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Tanya Tucker What Do I Do with Me RIAA Gold Album Award

Sale price $395 Regular price $495

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RIAA Gold award for Tanya Tucker What Do I Do with Me, which was released on June 24, 1991. It was certified Gold by the RIAA on Dec. 20, 1991 for 500,000 copies sold, which this award celebrates.

This album became one of Tucker's most successful releases, producing four top 10 hits on the Billboard Hot Country Songs charts including "(Without You) What Do I Do with Me", "Down to My Last Teardrop", "Some Kind of Trouble" and "If Your Heart Ain't Busy Tonight".  The album hit #6 on the Billboard Country Albums chart and #48 on the Top 200 Albums chart. By 1992 it was certified Platinum by the RIAA for one million sold. See image above for the RIAA sales certifications of this album*.  

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Item Highlights:

  • RIAA "R hologram" Gold album award with gold cassette and CD
  • In VG condition
  • First presentation award from 1991
  • Presented to record executive
  • All original with manufacturer's sticker on backing paper
  • Award measures approx. 13" x 17"
  • Great collectors item for any Tanya Tucker fan
  • FREE insured shipping to continental U.S.
  • International shipping available

Detailed Item Description: This is a first presentation RIAA Gold album award that would have been manufactured in 1991, making it approx. 30 years old. The award is presented to Bill Kennedy who then was VP of Sales at Capitol Records Nashville.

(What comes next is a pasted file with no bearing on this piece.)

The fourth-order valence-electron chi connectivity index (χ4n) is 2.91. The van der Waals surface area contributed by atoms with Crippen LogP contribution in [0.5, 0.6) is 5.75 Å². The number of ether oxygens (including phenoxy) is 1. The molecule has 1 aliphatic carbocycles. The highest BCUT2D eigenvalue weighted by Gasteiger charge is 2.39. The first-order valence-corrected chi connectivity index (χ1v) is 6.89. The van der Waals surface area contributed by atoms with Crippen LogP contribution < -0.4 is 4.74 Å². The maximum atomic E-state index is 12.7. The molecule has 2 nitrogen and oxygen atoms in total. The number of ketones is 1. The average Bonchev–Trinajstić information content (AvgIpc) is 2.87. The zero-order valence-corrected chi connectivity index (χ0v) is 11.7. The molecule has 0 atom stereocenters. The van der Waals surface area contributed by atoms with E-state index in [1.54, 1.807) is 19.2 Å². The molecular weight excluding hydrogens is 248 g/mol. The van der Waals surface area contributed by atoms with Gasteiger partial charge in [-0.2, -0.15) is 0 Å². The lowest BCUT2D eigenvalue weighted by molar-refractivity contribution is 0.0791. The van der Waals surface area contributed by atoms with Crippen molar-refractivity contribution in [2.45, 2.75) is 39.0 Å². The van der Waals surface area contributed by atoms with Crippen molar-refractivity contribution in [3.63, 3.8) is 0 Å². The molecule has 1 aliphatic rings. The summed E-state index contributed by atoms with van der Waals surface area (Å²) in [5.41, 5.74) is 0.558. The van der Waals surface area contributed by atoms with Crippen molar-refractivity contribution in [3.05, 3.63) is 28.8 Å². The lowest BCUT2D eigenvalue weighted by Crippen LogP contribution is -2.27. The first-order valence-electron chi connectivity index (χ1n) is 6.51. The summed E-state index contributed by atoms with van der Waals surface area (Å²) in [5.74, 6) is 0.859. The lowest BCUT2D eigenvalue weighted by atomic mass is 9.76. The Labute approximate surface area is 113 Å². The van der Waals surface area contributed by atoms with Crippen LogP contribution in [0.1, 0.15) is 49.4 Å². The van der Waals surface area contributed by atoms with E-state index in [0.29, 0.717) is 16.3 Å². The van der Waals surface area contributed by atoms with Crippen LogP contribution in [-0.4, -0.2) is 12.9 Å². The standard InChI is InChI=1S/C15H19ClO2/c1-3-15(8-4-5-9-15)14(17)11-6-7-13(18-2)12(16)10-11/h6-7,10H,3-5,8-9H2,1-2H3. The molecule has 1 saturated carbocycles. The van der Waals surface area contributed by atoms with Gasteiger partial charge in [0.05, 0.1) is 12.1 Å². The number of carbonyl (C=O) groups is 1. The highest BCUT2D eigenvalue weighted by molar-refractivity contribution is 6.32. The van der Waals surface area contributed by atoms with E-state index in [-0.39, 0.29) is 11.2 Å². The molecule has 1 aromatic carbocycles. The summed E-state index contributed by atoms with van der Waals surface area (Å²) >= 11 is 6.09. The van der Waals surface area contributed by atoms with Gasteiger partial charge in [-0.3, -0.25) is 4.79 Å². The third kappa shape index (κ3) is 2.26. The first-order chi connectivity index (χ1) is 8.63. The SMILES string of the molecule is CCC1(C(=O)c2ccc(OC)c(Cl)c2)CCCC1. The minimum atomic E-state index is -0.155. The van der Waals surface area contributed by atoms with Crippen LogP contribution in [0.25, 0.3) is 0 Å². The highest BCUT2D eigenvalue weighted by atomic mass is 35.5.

This award is all original and in VG condition. Award also has its original backing paper with Al's Custom Frame & Gallery, Ltd. manufacturer sticker.

Interested in knowing more about RIAA awards and what makes them great to add to your collection? Read our article here.

Notes on the condition of all vintage RIAA awards: Please do not buy this item if you want a brand new piece of memorabilia. These are historical artifacts from the year they were produced. As a result they may show signs of wear. Frankly, if you see a 20 to 50-year-old award purported to be in 100% perfect condition, it might be too good to be true. After all, an antique should have "good' wear. If not, you might want to question the piece.

As to where they came from, they could have been displayed in record label offices, recording studios, artist manager's offices, radio stations, private collector's homes and yes, of course, possibly the artist's or songwriter's home. Typically, we don't know all the places they may have been over the years other than what we've stated in the description.

Finally, a word on photos: Our photos are zoomable so you can get a very good look. Do let us know if you want photos of any other details on our pieces and we'll be happy to provide. 

*RIAA sales data source: